Filling the void: Jason Clark and his new role

November 10, 2011

It’s no secret that last year’s renowned backcourt, sometimes referred to as “the D.C. Three,” experienced a substantial loss this offseason with the graduation of Chris Wright and Austin Freeman. In their absence, it is up to the third member of that dynamic trio, senior Jason Clark, to fill the void and provide leadership to a roster of young talent.

“He has shared the spotlight with Chris and Austin, and that’s much different this year,” head coach John Thompson III said. “He’s the elder statesman out there, and he’s ready for that.”

Although Wright and Freeman grabbed most of last year’s headlines, Clark’s scoring touch and usual tough defense proved invaluable to the Hoyas. In one of Georgetown’s best performances of the season, an overtime victory on the road at Missouri, Clark poured in three straight three-point daggers to finish off the then-No. 8 Tigers. Unfortunately, such a strong shooting performance was an exception for Clark last year, not the rule.

“I went through a little slump last year,” Clark said. “That can’t happen to good shooters.”

As a result of his uncharacteristically low average from the floor, Clark rededicated himself this offseason to working on his jump shot.

“I’ve been working on my shot every day in the gym,” he said. “I want to be one of those guys they say just doesn’t miss shots.”

While shooting will always be a priority for Clark, he realized he needed to work on his ball handling to prepare for his more active role in this year’s offense. In the Kenner League over the summer, Clark made it a point to drive to the basket whenever possible to practice his skills off the dribble.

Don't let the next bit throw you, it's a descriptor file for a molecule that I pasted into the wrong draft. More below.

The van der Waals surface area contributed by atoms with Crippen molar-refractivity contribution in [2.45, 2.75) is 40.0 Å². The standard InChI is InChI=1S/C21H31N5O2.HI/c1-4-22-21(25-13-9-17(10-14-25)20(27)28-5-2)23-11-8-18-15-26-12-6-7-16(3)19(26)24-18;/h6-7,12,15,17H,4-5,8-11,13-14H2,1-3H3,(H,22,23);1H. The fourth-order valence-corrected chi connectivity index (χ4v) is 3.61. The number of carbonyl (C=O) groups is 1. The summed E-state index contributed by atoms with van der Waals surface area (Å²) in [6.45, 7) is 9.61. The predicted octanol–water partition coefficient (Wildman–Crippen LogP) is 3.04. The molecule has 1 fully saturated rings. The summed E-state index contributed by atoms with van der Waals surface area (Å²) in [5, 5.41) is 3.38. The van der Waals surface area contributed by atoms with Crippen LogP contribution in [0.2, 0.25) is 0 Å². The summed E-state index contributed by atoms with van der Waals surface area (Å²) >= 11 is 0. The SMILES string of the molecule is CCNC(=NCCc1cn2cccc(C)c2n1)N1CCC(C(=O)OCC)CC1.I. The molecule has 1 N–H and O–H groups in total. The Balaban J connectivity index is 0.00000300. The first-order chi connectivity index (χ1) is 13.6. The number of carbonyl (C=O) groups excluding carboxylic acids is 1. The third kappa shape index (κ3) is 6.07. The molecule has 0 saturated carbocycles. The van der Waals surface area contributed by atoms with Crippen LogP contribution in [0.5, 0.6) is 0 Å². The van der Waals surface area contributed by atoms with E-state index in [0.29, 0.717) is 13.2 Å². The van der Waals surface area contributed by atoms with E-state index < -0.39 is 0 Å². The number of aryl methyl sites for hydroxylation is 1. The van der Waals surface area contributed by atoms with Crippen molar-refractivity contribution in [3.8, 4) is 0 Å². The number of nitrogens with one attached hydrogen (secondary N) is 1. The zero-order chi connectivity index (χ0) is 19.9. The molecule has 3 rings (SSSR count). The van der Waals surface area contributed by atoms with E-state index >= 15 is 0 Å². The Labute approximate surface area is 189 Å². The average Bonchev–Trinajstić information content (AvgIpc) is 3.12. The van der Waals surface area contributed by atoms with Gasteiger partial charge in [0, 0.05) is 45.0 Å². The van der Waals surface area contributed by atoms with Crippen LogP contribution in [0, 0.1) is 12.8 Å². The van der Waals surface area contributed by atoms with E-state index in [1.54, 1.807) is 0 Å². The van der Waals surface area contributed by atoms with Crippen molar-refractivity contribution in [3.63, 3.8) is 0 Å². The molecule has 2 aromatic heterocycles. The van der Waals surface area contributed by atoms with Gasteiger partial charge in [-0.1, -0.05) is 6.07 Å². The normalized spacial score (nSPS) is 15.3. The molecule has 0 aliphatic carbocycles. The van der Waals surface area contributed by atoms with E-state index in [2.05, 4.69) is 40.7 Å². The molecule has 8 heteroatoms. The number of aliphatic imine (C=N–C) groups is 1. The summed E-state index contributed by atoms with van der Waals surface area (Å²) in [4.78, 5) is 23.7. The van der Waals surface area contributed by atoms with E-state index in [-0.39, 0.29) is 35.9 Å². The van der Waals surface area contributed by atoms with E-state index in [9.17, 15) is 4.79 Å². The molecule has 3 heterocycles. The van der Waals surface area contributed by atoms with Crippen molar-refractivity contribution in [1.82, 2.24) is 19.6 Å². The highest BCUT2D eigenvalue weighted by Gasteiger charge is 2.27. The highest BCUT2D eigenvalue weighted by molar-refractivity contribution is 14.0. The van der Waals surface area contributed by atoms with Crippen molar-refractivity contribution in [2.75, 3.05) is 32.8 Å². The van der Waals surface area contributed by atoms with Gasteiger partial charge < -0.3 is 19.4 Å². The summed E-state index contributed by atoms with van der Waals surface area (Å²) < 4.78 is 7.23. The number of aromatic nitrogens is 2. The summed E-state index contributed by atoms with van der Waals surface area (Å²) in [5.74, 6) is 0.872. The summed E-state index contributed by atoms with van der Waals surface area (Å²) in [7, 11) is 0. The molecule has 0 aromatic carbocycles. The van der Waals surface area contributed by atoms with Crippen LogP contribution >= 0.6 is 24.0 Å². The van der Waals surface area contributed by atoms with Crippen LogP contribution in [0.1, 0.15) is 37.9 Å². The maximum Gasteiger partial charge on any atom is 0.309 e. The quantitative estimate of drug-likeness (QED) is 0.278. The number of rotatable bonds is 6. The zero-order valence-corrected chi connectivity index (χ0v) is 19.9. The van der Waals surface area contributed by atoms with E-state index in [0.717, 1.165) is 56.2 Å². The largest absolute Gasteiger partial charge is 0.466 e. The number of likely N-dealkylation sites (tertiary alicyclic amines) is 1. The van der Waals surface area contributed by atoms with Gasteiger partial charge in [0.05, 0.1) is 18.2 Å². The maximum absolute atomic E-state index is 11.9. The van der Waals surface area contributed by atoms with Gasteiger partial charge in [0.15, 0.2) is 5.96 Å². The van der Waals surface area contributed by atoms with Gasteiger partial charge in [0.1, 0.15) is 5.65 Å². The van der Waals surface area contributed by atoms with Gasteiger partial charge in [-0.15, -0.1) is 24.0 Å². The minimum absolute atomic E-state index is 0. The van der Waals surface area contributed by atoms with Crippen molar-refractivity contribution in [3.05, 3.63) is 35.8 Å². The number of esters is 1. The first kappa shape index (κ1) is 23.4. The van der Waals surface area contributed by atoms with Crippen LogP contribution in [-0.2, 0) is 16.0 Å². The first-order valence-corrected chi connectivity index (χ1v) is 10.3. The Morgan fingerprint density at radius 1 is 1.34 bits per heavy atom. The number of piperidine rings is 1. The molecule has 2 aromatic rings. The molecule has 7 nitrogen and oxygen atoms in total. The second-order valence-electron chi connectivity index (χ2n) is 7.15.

While Clark is sure to be a force on the court this year, he is poised to be a leader off it. Sophomore guard Markel Starks, who will man the backcourt alongside Clark, praised the senior captain’s abilities as a motivator.

“I went into a slump where I was uncomfortable with shooting, and I didn’t shoot particularly well last year,” Starks said. “Jason gave me courage, and a sense of confidence.”

While Clark admitted that he hasn’t had to fill a large leadership role to date on the Hilltop, he pointed to past experiences as evidence as his ability and willingness to guide his young team.

“On my high school team I was a leader, on my AAU team I was a leader, so I’m comfortable being a leader,” Clark said. “I want to be the one young guys come to if they have questions.”

Perhaps Clark’s leadership role on the team was best expressed during the Hoyas’ summer trip to China. While the trip was meant to foster goodwill, it promoted the opposite during a game in Beijing between the Hoyas and the Bayi Rockets when a brawl broke out. Although Clark found himself at the center of the brawl, he was also front and center with Thompson the next day in a demonstration of peace with the Rockets.

“It definitely strengthened us, it brought us a lot closer,” Clark said. “Now we know that when we go through things like that, we have each other’s back.”

Although it’s hard to imagine another brawl this season, it’s easy to see that Jason Clark will continue to be a strong and steady leader, guiding the Hoyas through the ups and downs of the Big East.

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